The Karakalpak Language


The Karakalpak language includes additional letters compared to Russian.


The thirty or more different Turkic languages can be classified into four main geographical groups: south-western or Oghuz, north-western or Qipchaq, south eastern or Uighur-Chaghatay, and north-eastern or Siberian. The Chuvash language of the Volga is classified in its own separate group. The Karakalpak language belongs to the north-western group, the Qipchaq family of languages. It sits alongside Noghay, Qazaq, Kalmuk, Tatar, Bashkir, Kyrgyz, and Altai. The Uzbek language belongs to the separate south-eastern or Uighur-Chaghatay group.

The Qipchaq languages can be divided in turn into three geographical sub-groups: Ponto-Caspian, Uralian and Aralo-Caspian. The latter includes Karakalpak, Qazaq, Kyrgyz, and Noghay.

The Karakalpak language is closest to Qazaq. There is of course a close historical relationship between the Karakalpaks and the Qazaqs of the Lesser Horde. In the early 18th century the Lower Karakalpaks were actually ruled by a Qazaq Khan.

As with the other Islamic Turkic peoples, the Karakalpaks traditionally used Arabic script as a writing system and continued with this until about 1928. In 1925 the Russians introduced a Latin alphabet, based on the standard Latin alphabet plus a few extra letters and diacritics. This was used until 1940, after which there was a rapid shift to Cyrillic script. As no unified Cyrillic alphabet existed for all of the Russian Central Asian States each national language made its own adaptations. The Karakalpak alphabet had several additional letters to the normal Cyrillic alphabet. The letters ә, ң, ө, ў and ү were introduced in 1945. A new Karakalpak Latin alphabet was introduced in February 1994 and a major revision of it took place in 1995 bringing it closer to the new Uzbek Latin alphabet. To overcome problems in typography the Karakalpaks dealt with certain letters by creating shortcuts to them - inserting an apostrophe after certain normal vowels or consonants and thus avoiding the use of diacritics. For example the vowel ө, which sounds like the German ö became o'.

This new alphabet offers a reasonably simple and practical transliteration system for the Anglicizing of Karakalpak. All of the letters are to be found on a standard QWERTY keyboard with the exception of the dotless i which is the Cyrillic ы and this can be found under insert symbol in MS Word. This system is now widely used by educated Karakalpaks, especially on the internet, and has been employed by both No'kis museums. We use it consistently for all Karakalpak words throughout this website. This is also fairly close to the original 1971 GOST standard - for reference click here. For comparison we also give a more scientific Latin equivalent based on the internationally recognized standard ISO-9.

Note that the letters , , , , and do not appear in genuine Karakalpak words. For a review of the 1995 Latin system see Dospanov, 2004.

Matters were complicated on 8 October 2009 when the Joqarg'ı Ken'es introduced a revised and more cumbersome Latin alphabet. This is generally the same as the 1995 alphabet with five main exceptions: the dotless i is replaced by i'; o, o' and e at the start of Karakalpak words are replaced by wo, wo' and ye (which is how they are generally pronounced); and in loan words the rarely occurring ts is replaced by c. To complicate matters, traditional Karakalpak words are treated differently from loan words (for example, esik should now become yesik but ekonomika does not change).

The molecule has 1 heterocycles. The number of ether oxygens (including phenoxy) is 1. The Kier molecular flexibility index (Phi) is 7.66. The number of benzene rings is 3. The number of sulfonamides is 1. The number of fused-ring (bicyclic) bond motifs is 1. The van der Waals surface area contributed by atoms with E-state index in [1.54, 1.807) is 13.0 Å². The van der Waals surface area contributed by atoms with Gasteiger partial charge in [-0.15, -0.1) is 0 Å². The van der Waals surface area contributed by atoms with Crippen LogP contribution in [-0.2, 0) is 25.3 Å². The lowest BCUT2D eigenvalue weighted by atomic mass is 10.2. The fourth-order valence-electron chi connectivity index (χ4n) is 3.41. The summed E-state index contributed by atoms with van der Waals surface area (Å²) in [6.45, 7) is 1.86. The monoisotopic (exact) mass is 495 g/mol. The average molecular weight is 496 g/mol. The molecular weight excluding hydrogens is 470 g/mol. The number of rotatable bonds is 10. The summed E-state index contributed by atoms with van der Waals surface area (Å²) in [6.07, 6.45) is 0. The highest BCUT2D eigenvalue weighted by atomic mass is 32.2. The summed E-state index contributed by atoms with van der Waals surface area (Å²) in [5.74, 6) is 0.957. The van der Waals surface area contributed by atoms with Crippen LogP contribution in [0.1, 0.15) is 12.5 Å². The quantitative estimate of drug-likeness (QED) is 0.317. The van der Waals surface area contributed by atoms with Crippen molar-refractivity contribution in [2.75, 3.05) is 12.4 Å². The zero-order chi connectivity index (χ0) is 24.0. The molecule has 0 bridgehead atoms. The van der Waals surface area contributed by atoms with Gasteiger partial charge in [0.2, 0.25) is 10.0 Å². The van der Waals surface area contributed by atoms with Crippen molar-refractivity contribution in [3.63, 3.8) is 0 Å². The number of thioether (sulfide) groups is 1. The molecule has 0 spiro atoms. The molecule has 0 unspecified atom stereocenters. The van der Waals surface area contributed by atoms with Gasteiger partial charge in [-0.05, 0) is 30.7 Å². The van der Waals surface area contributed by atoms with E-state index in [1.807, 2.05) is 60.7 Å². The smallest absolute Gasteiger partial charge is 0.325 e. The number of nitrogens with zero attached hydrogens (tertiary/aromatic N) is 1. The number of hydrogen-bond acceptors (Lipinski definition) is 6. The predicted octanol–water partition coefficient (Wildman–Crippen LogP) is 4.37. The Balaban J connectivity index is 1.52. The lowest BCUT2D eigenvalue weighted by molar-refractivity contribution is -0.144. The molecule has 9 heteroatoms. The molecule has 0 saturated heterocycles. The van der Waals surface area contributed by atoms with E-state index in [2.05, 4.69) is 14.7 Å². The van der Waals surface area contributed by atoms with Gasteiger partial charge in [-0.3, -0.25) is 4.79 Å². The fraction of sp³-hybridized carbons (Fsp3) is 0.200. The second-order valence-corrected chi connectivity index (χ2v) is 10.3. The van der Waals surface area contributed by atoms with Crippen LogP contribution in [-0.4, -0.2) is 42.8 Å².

So far this new alphabet has been largely ignored by the Karakalpaks themselves and has not even been adopted by the few local newspapers that are published in the Latin alphabet. We have therefore decided against adopting this new system at this early stage on the basis that a language is defined by what its speakers use in practice rather than by a diktat proscribed by politicians that most educated Karakalpaks are still largely unaware of.

Despite the move towards the use of the Latin script, the majority of Karakalpak scholarly works are still written in Cyrillic. Much of the early research on Karakalpak culture was conducted by Russian scholars and many Karakalpak terms have passed into general usage in a Romanized version of the Russian Cyrillic word. An example would be saukele instead of the Karakalpak spelling sa'wkele. We have therefore included a column showing the Russian Cyrillic spellings of Karakalpak words.

The word order is generally subject - object - verb. Karakalpak is agglutinative, with grammatical functions indicated by adding various suffixes to a fixed stem.

Like all Turkic languages, Karakalpak has two classes of vowels: the front vowels, pronounced at the front of the mouth such as e, i, o' and u', and the back vowels, pronounced at the back of the mouth such as a, ı, o, u. Traditional Turkic words must obey the rule of vowel harmony, the vowels of the suffixes harmonising with the vowels of the noun or verb stem. Words are normally stressed on the final syllable.

To give a better appreciation of Karakalpak pronunciation we have added lists of words with sound files attached to them at the end of most of the pages relating to costume and yurts. We also provide a Karakalpak Phrase Book with the words spoken by a Karakalpak.



Visit our sister site www.qaraqalpaq.com, which uses the correct transliteration, Qaraqalpaq, rather than the Russian transliteration, Karakalpak.


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See Glossary for a list of Karakalpak words.

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